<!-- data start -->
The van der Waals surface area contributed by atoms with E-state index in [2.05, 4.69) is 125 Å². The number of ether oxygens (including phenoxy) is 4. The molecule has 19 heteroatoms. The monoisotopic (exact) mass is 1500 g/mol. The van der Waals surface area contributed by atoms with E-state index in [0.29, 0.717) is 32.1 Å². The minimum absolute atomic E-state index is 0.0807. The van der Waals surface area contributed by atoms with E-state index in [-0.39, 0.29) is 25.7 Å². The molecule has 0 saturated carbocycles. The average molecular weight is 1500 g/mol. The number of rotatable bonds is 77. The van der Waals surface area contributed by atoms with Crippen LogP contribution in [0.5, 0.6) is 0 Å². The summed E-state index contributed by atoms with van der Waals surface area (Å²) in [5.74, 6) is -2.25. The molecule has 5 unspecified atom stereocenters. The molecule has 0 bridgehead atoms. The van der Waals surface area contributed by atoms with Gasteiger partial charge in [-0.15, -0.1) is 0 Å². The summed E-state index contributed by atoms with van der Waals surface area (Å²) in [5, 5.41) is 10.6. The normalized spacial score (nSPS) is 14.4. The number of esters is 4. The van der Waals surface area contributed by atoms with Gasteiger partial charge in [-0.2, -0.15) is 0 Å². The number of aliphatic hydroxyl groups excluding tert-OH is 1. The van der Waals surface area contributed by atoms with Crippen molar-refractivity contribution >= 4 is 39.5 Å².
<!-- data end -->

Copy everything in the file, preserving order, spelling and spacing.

The van der Waals surface area contributed by atoms with E-state index in [2.05, 4.69) is 125 Å². The number of ether oxygens (including phenoxy) is 4. The molecule has 19 heteroatoms. The monoisotopic (exact) mass is 1500 g/mol. The van der Waals surface area contributed by atoms with E-state index in [0.29, 0.717) is 32.1 Å². The minimum absolute atomic E-state index is 0.0807. The van der Waals surface area contributed by atoms with E-state index in [-0.39, 0.29) is 25.7 Å². The molecule has 0 saturated carbocycles. The average molecular weight is 1500 g/mol. The number of rotatable bonds is 77. The van der Waals surface area contributed by atoms with Crippen LogP contribution in [0.5, 0.6) is 0 Å². The summed E-state index contributed by atoms with van der Waals surface area (Å²) in [5.74, 6) is -2.25. The molecule has 5 unspecified atom stereocenters. The molecule has 0 bridgehead atoms. The van der Waals surface area contributed by atoms with Gasteiger partial charge in [-0.15, -0.1) is 0 Å². The summed E-state index contributed by atoms with van der Waals surface area (Å²) in [5, 5.41) is 10.6. The normalized spacial score (nSPS) is 14.4. The number of esters is 4. The van der Waals surface area contributed by atoms with Gasteiger partial charge in [-0.2, -0.15) is 0 Å². The number of aliphatic hydroxyl groups excluding tert-OH is 1. The van der Waals surface area contributed by atoms with Crippen molar-refractivity contribution >= 4 is 39.5 Å².